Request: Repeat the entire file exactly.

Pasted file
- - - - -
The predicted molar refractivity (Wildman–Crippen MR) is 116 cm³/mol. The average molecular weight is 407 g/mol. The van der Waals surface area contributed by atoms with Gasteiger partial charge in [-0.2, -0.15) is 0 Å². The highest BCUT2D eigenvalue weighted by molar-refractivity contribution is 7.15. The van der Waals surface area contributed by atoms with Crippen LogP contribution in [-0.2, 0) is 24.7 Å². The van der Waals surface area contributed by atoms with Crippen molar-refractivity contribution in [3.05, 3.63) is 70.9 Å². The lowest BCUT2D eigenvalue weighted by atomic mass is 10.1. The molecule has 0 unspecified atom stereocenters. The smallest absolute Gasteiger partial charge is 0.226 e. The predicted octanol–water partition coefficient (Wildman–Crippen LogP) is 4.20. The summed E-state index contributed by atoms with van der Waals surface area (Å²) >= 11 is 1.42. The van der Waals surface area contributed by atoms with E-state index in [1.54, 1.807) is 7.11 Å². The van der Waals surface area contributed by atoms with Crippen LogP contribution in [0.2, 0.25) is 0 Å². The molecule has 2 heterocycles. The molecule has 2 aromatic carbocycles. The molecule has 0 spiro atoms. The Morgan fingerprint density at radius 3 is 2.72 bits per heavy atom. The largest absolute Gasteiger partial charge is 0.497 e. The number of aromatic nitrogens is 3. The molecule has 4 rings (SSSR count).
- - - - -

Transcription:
The predicted molar refractivity (Wildman–Crippen MR) is 116 cm³/mol. The average molecular weight is 407 g/mol. The van der Waals surface area contributed by atoms with Gasteiger partial charge in [-0.2, -0.15) is 0 Å². The highest BCUT2D eigenvalue weighted by molar-refractivity contribution is 7.15. The van der Waals surface area contributed by atoms with Crippen LogP contribution in [-0.2, 0) is 24.7 Å². The van der Waals surface area contributed by atoms with Crippen molar-refractivity contribution in [3.05, 3.63) is 70.9 Å². The lowest BCUT2D eigenvalue weighted by atomic mass is 10.1. The molecule has 0 unspecified atom stereocenters. The smallest absolute Gasteiger partial charge is 0.226 e. The predicted octanol–water partition coefficient (Wildman–Crippen LogP) is 4.20. The summed E-state index contributed by atoms with van der Waals surface area (Å²) >= 11 is 1.42. The van der Waals surface area contributed by atoms with E-state index in [1.54, 1.807) is 7.11 Å². The van der Waals surface area contributed by atoms with Crippen LogP contribution in [0.2, 0.25) is 0 Å². The molecule has 2 heterocycles. The molecule has 2 aromatic carbocycles. The molecule has 0 spiro atoms. The Morgan fingerprint density at radius 3 is 2.72 bits per heavy atom. The largest absolute Gasteiger partial charge is 0.497 e. The number of aromatic nitrogens is 3. The molecule has 4 rings (SSSR count).